Owen Wingrave

Owen Wingrave had its premiere broadcast in May 1971. I say broadcast as this later work by Benjamin Britten was commissioned by the BBC as a work for TV, it didn’t get its stage premiere until 1973. The story is of a young man from a military background who refuses to continue the family tradition of service, is summoned back home to explain himself and ends up the victim of an unexplained and somewhat macabre and tragic death.


Benjamin Britten & Henry James. Britten had previously adapted another story by James, The Turn of the Screw, for the stage.

The opera opens with Wingrave and his friend Lechmere receiving instruction in tactics from Mr. Coyle, a family friend and military instructor. Lechmere is very gung-ho and is looking forward to his career in the army, he can’t wait for the adventure and excitement of military life and combat. At one stage he sings a fragment of ‘The Minstrel Boy’ in his excitement to get into action. All this grates on Wingrave and it’s during these lessons that he finally reveals his hatred and detestation of war and the military which sets in motion the chain of events that will eventually lead to his death in the haunted room at his family home of Paramore (par amour?)

Back at Paramore his family and presumed fiancé Kate find the news Coyle has brought them about Owen hard to believe and when he himself arrives home their jokes about straightening himself out and having to grow up turn to charges of disloyalty and cowardice. When Owen is disinherited by Sir Philip Wingrave, Kate sees the future she has planned wit him crumble in front of her eyes and she taunts Owen about his stupidity, selfishness and cowardice. To disprove her charge of cowardice he takes up Kate’s challenge to sleep in the haunted room at Paramore. A room where a tragic death had befallen an ancestor. A father had killed his son and then mysteriously died himself in the room and none at paramore goes into it. Owen gets Kate to lock him in to prove he is not a coward but the house is woken during the night to screams and shouts and Owen is found mysteriously dead in the room.


Peter Pears in the role of General Sir Philip Wingrave.

The opera is an adaptation of a story by Henry James which caught Britten’s eye because of its pacifist theme and he makes this the overriding message of the opera. Pacifism was an issue that was very close to Britten’s heart and informed a number of his other works, most famously the War Requiem. Britten himself was a prominent pacifist and was excused from military service during World War II as a conscientious objector. He fled to America with the tenor Peter Pears in 1939 as the tanks of totalitarianism rolled across Europe and after returning to Britain many considered this an unforgivable act of cowardice (rather like with Owen Wingrave himself?). (Not for Britten were concert tours to support the war effort like another operatic hero of mine, the amazing English contralto Kathleen Ferrier). Owen Wingrave was broadly a comment on the Vietnam War which was at its height in 1968 when Britten began to work on the opera and was becoming protracted and bogged down by the time of its broadcast in 1971. A conflict whose moral compass appeared to be much less clear cut than the one Britten has absented himself from in the early 1940’s.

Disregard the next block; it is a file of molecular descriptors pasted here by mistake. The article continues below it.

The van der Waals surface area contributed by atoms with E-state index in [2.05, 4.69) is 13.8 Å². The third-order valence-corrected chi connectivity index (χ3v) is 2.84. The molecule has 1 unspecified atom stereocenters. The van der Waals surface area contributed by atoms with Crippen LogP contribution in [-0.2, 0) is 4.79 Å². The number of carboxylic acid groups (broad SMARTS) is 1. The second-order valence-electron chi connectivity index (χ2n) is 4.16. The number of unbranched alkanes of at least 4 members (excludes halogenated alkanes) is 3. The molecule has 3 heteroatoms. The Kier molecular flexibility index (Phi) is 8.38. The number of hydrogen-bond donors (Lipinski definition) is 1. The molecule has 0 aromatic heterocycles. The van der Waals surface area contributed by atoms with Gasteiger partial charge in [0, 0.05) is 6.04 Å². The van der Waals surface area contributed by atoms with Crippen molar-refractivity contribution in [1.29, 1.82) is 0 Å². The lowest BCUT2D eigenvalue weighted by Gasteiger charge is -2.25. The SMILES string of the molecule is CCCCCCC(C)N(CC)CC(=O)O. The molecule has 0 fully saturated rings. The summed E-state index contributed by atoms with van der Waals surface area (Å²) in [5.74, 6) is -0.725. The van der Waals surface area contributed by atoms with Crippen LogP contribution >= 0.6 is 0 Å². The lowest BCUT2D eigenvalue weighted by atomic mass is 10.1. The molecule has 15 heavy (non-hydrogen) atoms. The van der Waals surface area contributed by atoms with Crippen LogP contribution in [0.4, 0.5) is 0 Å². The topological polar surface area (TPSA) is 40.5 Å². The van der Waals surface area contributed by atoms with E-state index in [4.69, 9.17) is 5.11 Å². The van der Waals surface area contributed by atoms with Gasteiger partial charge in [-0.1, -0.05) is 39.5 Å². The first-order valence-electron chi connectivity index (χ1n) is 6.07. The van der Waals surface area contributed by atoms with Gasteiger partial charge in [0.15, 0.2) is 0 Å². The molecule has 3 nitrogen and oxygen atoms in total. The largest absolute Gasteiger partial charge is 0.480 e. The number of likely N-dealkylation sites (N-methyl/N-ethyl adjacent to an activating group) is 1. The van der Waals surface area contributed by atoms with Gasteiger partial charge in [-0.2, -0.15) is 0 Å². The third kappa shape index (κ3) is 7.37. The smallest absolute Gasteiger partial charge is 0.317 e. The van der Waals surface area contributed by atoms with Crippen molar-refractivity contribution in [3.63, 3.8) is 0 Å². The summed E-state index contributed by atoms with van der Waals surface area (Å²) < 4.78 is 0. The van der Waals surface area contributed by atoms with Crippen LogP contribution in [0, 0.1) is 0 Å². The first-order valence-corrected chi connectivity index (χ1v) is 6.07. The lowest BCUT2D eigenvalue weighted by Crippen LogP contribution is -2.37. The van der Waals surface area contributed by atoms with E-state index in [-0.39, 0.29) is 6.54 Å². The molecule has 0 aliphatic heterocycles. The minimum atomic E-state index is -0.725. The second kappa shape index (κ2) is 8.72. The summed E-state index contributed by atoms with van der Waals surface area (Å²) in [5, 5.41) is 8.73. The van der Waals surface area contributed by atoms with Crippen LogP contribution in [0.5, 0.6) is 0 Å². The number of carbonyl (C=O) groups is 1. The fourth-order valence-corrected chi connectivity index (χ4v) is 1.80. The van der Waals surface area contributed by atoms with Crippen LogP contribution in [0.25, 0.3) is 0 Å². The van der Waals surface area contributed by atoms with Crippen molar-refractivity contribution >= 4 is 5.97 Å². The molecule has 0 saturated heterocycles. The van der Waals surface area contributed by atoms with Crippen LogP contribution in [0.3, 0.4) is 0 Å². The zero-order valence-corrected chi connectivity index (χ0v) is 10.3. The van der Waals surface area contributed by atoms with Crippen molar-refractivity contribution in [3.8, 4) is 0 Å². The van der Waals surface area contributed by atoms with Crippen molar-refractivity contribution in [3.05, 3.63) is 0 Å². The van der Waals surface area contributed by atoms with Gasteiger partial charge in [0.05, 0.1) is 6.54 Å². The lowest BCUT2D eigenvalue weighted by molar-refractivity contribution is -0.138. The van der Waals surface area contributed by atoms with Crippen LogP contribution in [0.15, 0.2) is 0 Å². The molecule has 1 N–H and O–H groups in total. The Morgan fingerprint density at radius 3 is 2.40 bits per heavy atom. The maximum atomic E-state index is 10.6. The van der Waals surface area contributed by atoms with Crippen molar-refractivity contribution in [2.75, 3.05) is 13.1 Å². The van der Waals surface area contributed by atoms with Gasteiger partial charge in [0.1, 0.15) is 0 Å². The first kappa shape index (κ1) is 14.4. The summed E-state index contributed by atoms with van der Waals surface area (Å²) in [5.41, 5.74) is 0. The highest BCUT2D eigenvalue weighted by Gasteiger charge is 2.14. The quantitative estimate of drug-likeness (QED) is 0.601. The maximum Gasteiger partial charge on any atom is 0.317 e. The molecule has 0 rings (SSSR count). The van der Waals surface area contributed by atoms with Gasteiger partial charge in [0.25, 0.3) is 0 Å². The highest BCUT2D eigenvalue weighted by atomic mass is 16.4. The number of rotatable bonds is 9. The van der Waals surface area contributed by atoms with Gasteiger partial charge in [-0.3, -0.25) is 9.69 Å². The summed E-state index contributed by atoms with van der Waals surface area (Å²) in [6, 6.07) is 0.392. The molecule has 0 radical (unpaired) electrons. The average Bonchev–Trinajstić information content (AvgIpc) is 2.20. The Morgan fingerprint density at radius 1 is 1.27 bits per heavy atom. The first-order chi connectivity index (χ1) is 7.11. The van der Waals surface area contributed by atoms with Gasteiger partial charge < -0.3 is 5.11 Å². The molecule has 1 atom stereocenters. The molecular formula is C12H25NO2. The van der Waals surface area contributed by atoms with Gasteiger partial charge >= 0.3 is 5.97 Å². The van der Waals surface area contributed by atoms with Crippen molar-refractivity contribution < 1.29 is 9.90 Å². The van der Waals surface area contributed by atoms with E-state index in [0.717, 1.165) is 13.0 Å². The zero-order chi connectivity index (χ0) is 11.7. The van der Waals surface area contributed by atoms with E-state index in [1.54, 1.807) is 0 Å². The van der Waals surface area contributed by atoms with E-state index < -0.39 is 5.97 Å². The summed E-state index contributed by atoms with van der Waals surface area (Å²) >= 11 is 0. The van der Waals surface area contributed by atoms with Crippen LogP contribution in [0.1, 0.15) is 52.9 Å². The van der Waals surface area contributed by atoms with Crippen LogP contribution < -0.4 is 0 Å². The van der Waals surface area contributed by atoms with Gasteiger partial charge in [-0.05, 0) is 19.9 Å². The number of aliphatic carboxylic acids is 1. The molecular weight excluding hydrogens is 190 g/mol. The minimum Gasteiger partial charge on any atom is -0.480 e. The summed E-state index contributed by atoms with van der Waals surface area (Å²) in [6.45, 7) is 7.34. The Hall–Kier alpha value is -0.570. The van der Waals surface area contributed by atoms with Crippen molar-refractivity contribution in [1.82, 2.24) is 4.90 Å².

Britten is not a composer I particularly enjoy in the main as I find a lot of his work quite challenging musically and a touch hard to digest. Sometimes sharp and jarring, sometimes percussive, disconcerting and un-melodic, and occasionally there is a moral undercurrent I find a touch unsettling in some of his work, not least his ability to quite happily return to a Britain saved from the evil of nazism by a military he so patently despise.

Britten conducts

Britten conducts Owen Wingrave for the BBC TV production.

The music in Owen Wingrave can be quite sparse and often merely forms a backdrop to the dialogue and action. One advantage from a singers point of view of this often withdrawn musical background is that it leaves a lot of space for voice to shine and can really show up a singers talents (or flaws). For me Britten is quite heavy handed in Owen Wingrave as he forces his political message a bit too stridently. An example of this is the continual and unabated verbal assault Owen comes under in Act II. He is attacked from all sides and Britten delineates his interpretation of right and wrong far too cleanly and then proceeds to hammer away at it continually. The situation can really only end in tragedy.

Opera Collective Ireland are currently touring Owen Wingrave in a co-production with the Académie de l’Opéra national de Paris.


Details of Opera Collective Ireland’s production are Here



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